Need advice on trials tires.

gumby1

Lifetime Sponsor
Joined
Aug 30, 2002
Messages
47
Likes
1
#1
I've read some recent articles in dirt bike magazines that have said that trials tires are better than knobbies in many off-road riding situations. They recommended IRC TR-11 and Michelin trials tires, but said trials tires are not made larger than 4.00-18. Is this true? Are there any larger size trials tires? Do you have other recommendations besides IRC and Michelin? Where is a good source to purchase trials tires?
 

Patman

Pantless Wonder
Joined
Dec 26, 1999
Messages
19,774
Likes
0
#2
Any of the following will be able to get you the tires.
RYP
Lewisport
Tryals Shop
Maineiac

I believe that the Michelins are pretty much the standard but have not heard negative feedback on the Dunlop or IRC's.

What other size were you looking for?

FYI from the F.I.M rules:
Motorcycles must comply with the Standing Regulations of the FMNR.
Tyres must be of the Trials type, in accordance with the Technical rules. Tyres must be normally available from retail and wholesale sources. Prototype tyres are not allowed. Any replacement tyre must be of the same construction, profile, and compound and carry the same manufacturers mark as the original tyre.


So having a wide range of sizes and profiles would seem a bit prohibitive. While a 4" section may seem narrow you will be suprised at the massive grip you can easily get because of the design of the tire as a whole.
 
Joined
Sep 1, 2000
Messages
313
Likes
0
#3
If I were to run it on an enduro bike I would go with the Dunlop as it has harder side walls and less likely to puncture it. Also if it does go flat and you are tubeless it will not come off the bead like a Michelin will. However for trials I would go with the Michelin.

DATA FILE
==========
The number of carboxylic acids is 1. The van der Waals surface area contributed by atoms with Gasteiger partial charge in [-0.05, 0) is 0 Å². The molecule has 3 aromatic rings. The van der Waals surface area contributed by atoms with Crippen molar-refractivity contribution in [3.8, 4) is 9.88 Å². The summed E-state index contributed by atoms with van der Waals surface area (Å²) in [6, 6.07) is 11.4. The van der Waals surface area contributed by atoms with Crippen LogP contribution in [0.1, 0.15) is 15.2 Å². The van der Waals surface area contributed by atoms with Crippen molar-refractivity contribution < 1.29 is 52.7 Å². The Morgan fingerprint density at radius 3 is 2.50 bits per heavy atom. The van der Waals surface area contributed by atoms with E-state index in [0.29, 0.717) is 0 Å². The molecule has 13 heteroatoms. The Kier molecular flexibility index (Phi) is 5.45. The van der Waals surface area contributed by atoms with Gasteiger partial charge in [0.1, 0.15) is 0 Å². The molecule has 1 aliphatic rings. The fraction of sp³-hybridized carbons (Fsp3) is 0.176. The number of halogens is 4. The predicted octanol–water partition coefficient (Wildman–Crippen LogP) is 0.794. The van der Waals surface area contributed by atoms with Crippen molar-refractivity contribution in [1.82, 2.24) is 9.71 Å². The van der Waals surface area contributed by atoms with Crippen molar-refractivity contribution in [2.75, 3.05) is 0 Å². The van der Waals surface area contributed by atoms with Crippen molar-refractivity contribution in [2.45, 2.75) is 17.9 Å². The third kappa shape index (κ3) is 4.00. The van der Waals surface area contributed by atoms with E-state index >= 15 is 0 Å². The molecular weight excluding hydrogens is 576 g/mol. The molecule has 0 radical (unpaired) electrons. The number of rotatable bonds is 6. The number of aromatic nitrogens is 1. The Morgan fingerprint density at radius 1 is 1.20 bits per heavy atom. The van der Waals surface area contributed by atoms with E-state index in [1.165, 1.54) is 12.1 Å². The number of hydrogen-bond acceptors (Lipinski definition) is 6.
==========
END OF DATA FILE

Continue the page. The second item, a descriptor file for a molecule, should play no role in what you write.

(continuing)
Patman

Pantless Wonder
Joined
Dec 26, 1999
Messages
19,774
Likes
0
#5
Then a 4.00x18 should be pretty darn close to a 110/100x18 right? :thumb:
 

wayneg

Subscriber
Joined
Aug 29, 2001
Messages
544
Likes
0
#6
I have just put on a Mitas trials tyre on my bike (I won it as a prize when entering our champs this year as an earlybird entry :thumb: ) and it seems to be pretty good so far. It has much firmer sidewalls than either the Dunlop or Michelin, and also firmer rubber than both as well, so should handle a fair bit of abuse, and it still offers reasonable grip, probably not enough grip for an expert level rider riding on huge rocks, but ok for me and my usual wobbling about.

Normally I use the Dunlops as they have firmer sidewalls than the Michelins and softer knobs which for some reason seems to work better for me in our conditions, but at my level it probably wouldn't matter much. The Michelin is definitely harder wearing than the Dunlop, and the IRC is a little bit harder wearing again.

The biggest problem will be sustained high throttle, high speed use as the knobs will wear really quickly. Also handling at high speeds is not very good as they are only 3 ply tyres, compared to Metzler enduro tyres which are 6 ply (I think!), and also you tend to run the air pressure much lower, so cornering will feel a little bit vague. If you are riding in really slippery conditions and run the air pressure down fairly low (6psi) then you will get better grip than on a MX or enduro tyre.